Scarring Woes

Scarring is frequently seen after surgery and results in issues with phonation. So obviously we want to minimize scarring. We can't exactly massage the vocal folds to soften this scar tissue, but perhaps gentle vocal exercises that stretch and contract the tissues, as well as utilize resonant voice can help

Another study by Branski et al from 2006 really looks at how a vocal fold wound heals, including inflammation and swelling, as well as scarring. Again, we're talking our animal friends' vocal folds. Scarring develops when there is an increased inflammatory response following an injury. The study discusses differences in lesions to the vocal folds, including nodules, polyps and cysts. Particularly interesting to me, was the suggestion that a cyst, especially one at the midpoint of the vocal fold, might be due to injury associated with impact stress. (Which further convinces me that my vocal fold cyst from years ago was likely a product of a poorly coached belting role I performed during High School.)

Lesions and Surgery

The Branski article suggests that vocal fold lesions are probably the body's way of healing a wound, much in the way a scar results from a cut. Applicable to many of my patients is the discussion of chemical vocal fold injury from LPR, and that 50% of patients with voice disorders also have LPR or GERD, or both. We must also consider the effect of reflux on the healing process after surgery.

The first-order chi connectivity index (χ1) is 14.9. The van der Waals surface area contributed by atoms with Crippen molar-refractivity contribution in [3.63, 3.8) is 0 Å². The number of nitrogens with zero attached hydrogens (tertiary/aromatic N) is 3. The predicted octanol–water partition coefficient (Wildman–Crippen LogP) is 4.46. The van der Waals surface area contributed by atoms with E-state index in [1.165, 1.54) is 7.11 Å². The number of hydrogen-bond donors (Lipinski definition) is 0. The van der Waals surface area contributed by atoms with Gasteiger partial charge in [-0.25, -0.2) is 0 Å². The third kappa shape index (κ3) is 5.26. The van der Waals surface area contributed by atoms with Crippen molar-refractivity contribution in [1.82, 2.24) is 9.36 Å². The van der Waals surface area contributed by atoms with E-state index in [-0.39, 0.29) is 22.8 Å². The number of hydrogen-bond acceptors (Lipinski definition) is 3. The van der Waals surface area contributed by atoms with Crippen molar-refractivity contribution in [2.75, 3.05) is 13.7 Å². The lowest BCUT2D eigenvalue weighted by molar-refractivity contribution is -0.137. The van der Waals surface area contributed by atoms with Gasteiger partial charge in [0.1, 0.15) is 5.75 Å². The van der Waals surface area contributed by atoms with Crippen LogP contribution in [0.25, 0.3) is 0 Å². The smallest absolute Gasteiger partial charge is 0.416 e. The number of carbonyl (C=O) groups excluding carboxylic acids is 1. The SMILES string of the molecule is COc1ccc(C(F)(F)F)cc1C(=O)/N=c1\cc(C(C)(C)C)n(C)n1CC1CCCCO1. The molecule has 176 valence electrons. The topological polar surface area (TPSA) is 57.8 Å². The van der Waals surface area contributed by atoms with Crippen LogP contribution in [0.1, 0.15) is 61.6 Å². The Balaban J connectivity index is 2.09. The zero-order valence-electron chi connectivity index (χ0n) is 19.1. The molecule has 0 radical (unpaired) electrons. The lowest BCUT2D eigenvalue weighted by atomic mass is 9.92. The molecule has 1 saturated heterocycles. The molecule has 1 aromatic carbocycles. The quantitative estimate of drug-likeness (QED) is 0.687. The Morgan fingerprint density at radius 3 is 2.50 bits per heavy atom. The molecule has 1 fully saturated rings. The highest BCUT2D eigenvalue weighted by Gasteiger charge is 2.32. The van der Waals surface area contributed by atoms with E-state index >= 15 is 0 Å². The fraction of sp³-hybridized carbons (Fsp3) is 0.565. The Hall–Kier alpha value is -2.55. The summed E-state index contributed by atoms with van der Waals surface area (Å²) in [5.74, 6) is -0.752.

So, how long should a person realistically expect to be on complete vocal rest after surgery? For 2 weeks-5 weeks post injury, epithelium remains permeable and impacted by the wound healing process. I say impacted and not weakened, because epithelialization (restoring structural integrity) occurs rapidly between 3-5 days after injury.  Complete rest during this rapid healing time with a very strict ease back into phonation over 2-5 weeks appears to win here. 

We're still learning so many things about how this delicate tissue heals itself, we can only recommend based on the information we have now. Every patient heals differently, and the degree of surgical manipulation will vary case to case. 

Resources:

Leydon, Ciara, Imaizumi, mitsuyoshi, Yang, David, Thibeault, Susan L., & Fried, Marvin P. Structural and functional vocal fold epithelial integrity following injury. Laryngoscope 2014, Dec. 124 (12) 2764-2769

Branski, Ryan C, Verdolini, Katherine, Sandulache, Vlad, Rosen, Clark A., & Hebda, Patricia. Vocal fold wound healing: A review for clinicians, Journal of Voice, 2006 Vol 20, No 3, pp 432-442

Check out our Mobile Videostroboscopy and FEES Clinic: Voice Diagnostix.

A Pumice Stone for Your Vocal Folds? Of Nodules and Intervention

There are many factors that can cause an individual to be hoarse. Vocal fold swelling from sickness or overuse affects the ability for vocal folds to vibrate. Lesions, like polyp, cysts or nodules, can impact closure patterns and vibratory abilities with weight and stiffness. This can greatly affect vocal quality and pitch control. So if a person is diagnosed with one of these issues, is there effective treatment?